Voice Over Audition Psychology – Part 1

The other day, as I was just submitting my last voice over audition for the week, I got an email from an actor friend of mine. He’s someone who I’ve had the pleasure of working with on stage in recent years. He has honed his talents and acting craft over a long time and he’s a very skilled actor.

Of all the folks who’ve asked me about getting into voice over acting, he is one of the few to actually take it from the “just curious” stage to a more serious committed level. He attended some live voice over workshops, researched and bought equipment, set up a good quality studio and conscientiously embarked on the voice over audition road through Pay to Play (P2P) sites and whatever local connections he could establish.

Oh, by the way, he’s married with a teenage daughter, a mortgage and a full-time sales job, so it really takes some drive to set all of this up. He has been steadfastly focused on the dream of eventually switching to a full-time career in voice over acting so that he can finally get paid for doing what he really loves to do.

Voice Over Audition PsychologyHis email to me the other day included a half-dozen voice over audition samples that he’d recorded. He wanted my feedback. He was wondering about what he might be doing wrong and what he could improve on to land more jobs.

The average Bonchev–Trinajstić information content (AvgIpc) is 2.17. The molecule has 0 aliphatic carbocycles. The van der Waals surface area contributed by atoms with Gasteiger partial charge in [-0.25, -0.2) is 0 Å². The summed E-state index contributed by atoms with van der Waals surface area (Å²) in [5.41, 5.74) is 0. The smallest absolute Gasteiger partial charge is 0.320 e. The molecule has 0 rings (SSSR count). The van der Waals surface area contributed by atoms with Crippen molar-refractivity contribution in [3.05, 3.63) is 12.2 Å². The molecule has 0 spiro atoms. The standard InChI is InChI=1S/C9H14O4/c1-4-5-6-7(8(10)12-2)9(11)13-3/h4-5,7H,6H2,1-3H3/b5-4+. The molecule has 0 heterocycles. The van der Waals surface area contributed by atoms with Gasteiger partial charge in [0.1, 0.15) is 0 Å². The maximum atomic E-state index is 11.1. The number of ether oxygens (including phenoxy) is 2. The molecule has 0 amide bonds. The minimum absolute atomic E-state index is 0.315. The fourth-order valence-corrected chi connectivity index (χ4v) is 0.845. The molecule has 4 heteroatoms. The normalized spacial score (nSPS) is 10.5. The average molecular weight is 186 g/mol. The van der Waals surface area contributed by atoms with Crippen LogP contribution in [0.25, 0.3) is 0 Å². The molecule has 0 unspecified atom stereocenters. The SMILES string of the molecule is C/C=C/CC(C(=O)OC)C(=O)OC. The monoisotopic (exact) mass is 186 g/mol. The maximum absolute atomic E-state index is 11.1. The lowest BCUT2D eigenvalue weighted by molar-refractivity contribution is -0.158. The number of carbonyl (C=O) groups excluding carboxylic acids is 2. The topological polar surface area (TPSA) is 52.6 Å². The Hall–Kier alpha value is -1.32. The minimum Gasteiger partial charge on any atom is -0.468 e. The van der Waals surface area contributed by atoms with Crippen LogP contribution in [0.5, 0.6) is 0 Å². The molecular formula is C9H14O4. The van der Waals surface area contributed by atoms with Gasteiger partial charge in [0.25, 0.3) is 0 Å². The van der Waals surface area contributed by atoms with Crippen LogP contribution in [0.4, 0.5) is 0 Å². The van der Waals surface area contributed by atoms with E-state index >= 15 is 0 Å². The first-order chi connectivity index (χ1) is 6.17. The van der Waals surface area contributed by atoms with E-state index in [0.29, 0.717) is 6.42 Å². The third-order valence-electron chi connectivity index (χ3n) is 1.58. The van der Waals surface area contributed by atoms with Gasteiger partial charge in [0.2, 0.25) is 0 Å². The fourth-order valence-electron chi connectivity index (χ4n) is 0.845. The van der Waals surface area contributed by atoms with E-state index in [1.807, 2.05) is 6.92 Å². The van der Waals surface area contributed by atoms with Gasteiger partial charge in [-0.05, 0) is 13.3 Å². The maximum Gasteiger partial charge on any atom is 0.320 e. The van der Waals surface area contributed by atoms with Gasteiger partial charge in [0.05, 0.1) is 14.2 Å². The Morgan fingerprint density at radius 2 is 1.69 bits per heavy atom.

While there were a few things I could suggest, overall I felt his auditions were pretty solid. I think that my answer was more disappointing to him than me giving him all of the “reasons” why any particular voice over audition hadn’t been chosen.

Waiting for bookings from P2P sites can be a long, hard wait. It is frustrating to not get the job even though you feel you’ve delivered exactly what was asked of you in the voice over audition. This points to an aspect of voice over acting that can create a lot of mental or emotional pain and suffering for people who may not fully realize the challenges of succeeding in the voice over business.

… It Might Not Really Matter

I recently caught an interview with Jason Bateman on the local NPR station, and there was one particular quote that relates to this topic that stood out:

On why Bateman wouldn’t let his kids act – I wouldn’t only because it is a profession that you can’t really help yourself in. In most professions, if you stay at the office an extra four hours every day, you’re gonna impress the boss, you’re gonna get that promotion, you’re gonna get that raise, you’re gonna at least have some job security. But with acting, if you’re really ambitious and you have a good work ethic, and are really good at your job, it might not really matter.

Wow, good thing I didn’t hear that when I was young and naive and starting out my acting career! Actually, it probably wouldn’t have deterred me back then because I would have thought “But I’m different! That advice doesn’t apply to me!”

Even though Voice Over Acting isn’t quite the same as trying to make it on Broadway or in television or the movies, it IS the same on the level at which Jason Bateman is pointing. And I think that is an extremely challenging idea for most people to come to grips with.

Ideal Scenario = No Voice Over Audition Required